The people you lead represent the lifeblood of your ministry, but they also constitute your precious blood-bought family. Family can be fragile, so please handle with care.
You've been entrusted with a weighty responsibility. The people you lead represent the lifeblood of your ministry. But what's more, they constitute your precious blood-bought family.
Take a fresh look at the apostle Paul's "family man" leadership modeled in 1 Thessalonians 2:
But we were gentle among you, like a nursing mother taking care of her own children. So, being affectionately desirous of you, we were ready to share with you not only the gospel of God but also our own selves, because you had become very dear to us. For you remember, brothers, our labor and toil: we worked night and day, that we might not be a burden to any of you, while we proclaimed to you the gospel of God. You are witnesses, and God also, how holy and righteous and blameless was our conduct toward you believers. For you know how, like a father with his children, we exhorted each one of you and encouraged you and charged you to walk in a manner worthy of God, who calls you into his own kingdom and glory (vv. 7–11).
His relationship to these treasured friends embodies attributes of a strong father who exhorts, coupled with an affectionate mother who nurtures.
Like Paul, leaders need to be both. How we care for those we lead matters deeply to God.
So I exhort the elders among you, as a fellow elder and a witness of the sufferings of Christ, as well as a partaker in the glory that is going to be revealed: shepherd the flock of God that is among you, exercising oversight, not under compulsion, but willingly, as God would have you; not for shameful gain, but eagerly; not domineering over those in your charge, but being examples to the flock. And when the chief Shepherd appears, you will receive the unfading crown of glory (1 Peter 5:1–4).
Our brothers and sisters deserve nothing less than our diligent–and yet delicate–care.
1. Let's care first for the person before we care about the task.
When people only hear from a leader if there's a problem that needs correcting, we communicate they're worth nothing more than a tool to accomplish our goal. Learn what energizes them in ministry. Know about their family and what they value. Keep a record of pertinent information and conversations. How committed are we to pray for them? Prayer demonstrates genuine love and works in tandem with God's plan for their lives to flourish in Christ.
2. Let's care first for relationships in ministry, not just the end result.
If pulling off the best retreat ever means we're getting testy with volunteers who miss deadlines or who don't quite perform a task the way we would, the means do not justify the end. We've seen leaders who are prone to take back the reins or re-do a delegated assignment. A project isn't advanced—in fact, it is hindered—when damage is done to a relationship in the process. A crushed spirit is never warranted in God's family.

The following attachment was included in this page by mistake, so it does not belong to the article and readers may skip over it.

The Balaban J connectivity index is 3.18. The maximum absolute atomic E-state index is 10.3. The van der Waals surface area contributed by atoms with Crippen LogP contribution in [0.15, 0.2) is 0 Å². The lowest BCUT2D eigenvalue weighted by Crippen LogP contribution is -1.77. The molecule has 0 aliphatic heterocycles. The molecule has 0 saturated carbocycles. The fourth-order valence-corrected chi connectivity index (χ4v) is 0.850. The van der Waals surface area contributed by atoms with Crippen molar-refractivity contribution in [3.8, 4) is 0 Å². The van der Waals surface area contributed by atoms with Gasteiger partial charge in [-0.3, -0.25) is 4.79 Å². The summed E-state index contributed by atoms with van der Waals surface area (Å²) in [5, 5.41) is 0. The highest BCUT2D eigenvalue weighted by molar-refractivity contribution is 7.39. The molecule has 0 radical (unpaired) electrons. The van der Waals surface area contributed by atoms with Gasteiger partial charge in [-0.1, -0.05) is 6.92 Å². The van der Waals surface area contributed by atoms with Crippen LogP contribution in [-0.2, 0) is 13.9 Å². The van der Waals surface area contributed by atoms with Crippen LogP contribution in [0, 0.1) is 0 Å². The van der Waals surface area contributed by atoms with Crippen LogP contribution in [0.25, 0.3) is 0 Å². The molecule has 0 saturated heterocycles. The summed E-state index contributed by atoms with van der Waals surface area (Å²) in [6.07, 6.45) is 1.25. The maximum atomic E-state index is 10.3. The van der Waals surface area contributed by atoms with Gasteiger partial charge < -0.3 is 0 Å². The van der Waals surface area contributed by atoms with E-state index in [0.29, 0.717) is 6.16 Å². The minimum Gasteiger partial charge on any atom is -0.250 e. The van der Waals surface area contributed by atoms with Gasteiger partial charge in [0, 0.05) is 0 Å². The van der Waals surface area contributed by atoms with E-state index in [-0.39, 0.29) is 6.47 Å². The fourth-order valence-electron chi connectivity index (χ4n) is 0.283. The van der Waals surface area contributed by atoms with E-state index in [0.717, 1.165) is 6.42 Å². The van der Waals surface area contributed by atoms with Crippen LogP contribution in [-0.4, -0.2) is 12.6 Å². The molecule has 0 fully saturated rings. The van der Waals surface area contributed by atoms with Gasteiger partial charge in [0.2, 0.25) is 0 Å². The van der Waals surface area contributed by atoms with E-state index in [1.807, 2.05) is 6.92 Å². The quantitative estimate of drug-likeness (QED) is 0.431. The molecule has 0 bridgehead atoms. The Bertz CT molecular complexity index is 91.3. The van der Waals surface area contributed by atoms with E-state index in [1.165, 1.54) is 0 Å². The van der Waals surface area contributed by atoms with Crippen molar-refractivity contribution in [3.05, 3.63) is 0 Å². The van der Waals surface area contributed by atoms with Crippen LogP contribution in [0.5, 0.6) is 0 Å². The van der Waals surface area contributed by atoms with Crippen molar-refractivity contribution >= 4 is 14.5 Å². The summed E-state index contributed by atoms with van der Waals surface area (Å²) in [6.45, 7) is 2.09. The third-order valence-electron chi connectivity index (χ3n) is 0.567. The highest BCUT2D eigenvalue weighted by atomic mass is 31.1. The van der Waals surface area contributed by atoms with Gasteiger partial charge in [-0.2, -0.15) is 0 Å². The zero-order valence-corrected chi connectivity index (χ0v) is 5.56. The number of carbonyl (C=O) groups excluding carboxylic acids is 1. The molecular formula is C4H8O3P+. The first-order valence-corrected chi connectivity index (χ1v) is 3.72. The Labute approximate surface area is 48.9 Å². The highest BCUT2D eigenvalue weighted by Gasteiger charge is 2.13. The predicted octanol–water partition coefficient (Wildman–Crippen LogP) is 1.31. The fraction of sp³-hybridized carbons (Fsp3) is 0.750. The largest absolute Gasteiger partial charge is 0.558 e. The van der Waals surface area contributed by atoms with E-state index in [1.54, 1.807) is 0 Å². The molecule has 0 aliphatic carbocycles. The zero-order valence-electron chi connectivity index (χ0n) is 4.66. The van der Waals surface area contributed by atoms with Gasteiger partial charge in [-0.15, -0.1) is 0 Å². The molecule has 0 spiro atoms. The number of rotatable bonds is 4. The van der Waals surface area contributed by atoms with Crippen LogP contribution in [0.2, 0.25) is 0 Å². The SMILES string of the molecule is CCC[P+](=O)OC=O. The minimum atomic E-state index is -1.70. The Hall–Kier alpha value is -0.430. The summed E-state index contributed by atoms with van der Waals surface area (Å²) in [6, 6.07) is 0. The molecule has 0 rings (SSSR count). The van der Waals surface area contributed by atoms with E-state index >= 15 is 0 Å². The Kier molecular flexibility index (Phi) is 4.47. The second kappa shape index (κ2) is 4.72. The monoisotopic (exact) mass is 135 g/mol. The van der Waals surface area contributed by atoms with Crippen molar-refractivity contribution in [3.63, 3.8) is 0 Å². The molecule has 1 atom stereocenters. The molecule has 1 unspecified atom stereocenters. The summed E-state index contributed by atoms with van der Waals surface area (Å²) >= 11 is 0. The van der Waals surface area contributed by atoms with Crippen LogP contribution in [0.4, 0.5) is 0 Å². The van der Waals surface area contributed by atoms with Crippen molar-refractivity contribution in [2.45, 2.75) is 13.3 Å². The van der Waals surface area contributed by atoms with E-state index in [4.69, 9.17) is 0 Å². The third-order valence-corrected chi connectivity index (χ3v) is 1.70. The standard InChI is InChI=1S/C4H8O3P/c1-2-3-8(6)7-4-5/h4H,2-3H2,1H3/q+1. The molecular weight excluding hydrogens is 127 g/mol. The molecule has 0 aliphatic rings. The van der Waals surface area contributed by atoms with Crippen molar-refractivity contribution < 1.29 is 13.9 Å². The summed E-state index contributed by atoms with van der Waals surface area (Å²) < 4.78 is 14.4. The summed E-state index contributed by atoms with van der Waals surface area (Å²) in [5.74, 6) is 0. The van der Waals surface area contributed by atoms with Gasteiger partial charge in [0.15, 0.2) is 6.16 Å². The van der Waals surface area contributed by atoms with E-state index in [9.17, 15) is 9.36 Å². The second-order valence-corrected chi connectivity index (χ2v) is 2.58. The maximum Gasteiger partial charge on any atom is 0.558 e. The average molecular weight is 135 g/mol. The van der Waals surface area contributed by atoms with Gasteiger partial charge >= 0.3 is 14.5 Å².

3. Let's care first for building God's kingdom, not for building personal domains.
Remember it's the Lord Christ we are serving (Col 3:24). People aren't serving us. It's our high privilege to serve them as modeled perfectly by Jesus ( Mark 10:42–45) . . . not the other way around. Convey how every role is essential. In a women's Bible study, whether you are a greeter, administrative helper, or leader, each contributes to the outcome. As leaders build a team, a spirit of "we're working together for the gospel" plants seeds of unity and harmony. Keep painting the big picture of kingdom work that advances the glory of Christ and His redemptive work in the world.
4. Let's care first for other's success, not for our own achievement.
Offer constant encouragement and ongoing training in areas of weakness that need strengthening. Communicate expectations clearly. Check in regularly to assess how things are going. Make it a priority to sharpen their gifts by assigning tasks that stretch their abilities and create a deeper dependence upon God. The less you focus on yourself and your personal goals, the more successful others will be . . . and ultimately, so will you.
5. Let's care first for being a leader that can be trusted instead of being obeyed.
Prove your trustworthiness by keeping confidences, being humble, admitting your mistakes, praying faithfully, listening carefully, liberally giving others credit, not overreacting or jumping to conclusions, and thinking the absolute best of people at all times. These consistent character qualities are the foundation for an authentic friendship that allows room for openness and honesty. Regularly invite feedback from the people you lead so we keep growing as leaders.
6. Let's care first by expressing gratitude often.
Say thanks regularly, genuinely, intentionally. Gratitude cannot be overdone or overstated. There's no need to wait for an appreciation celebration to applaud good work. Simple expressions, such as notes, emails, and texts, communicate that you notice what a fellow servant is contributing and the impact it's making. Keep your pompoms handy to cheer on the family of God!
7. Let's be a conduit of God's care through Jesus Christ.
The care God graciously gives us enables us to care for His family. His love and mercies never end. Each morning we rise to meet His great faithfulness (Lam 3:22–23). In Jesus Christ, we're chosen, dearly loved, adopted, redeemed, and forgiven for the praise of His glorious grace (Eph 1:3–10)! Let's not forget that each brother and sister in our family tree is made in God's image and is infinitely valuable to Him.
Family can be fragile, so please handle with care.
Which of these care strategies do you find challenging? In what ways are you caring for your brothers and sisters in the family of God? How do you appreciate being led?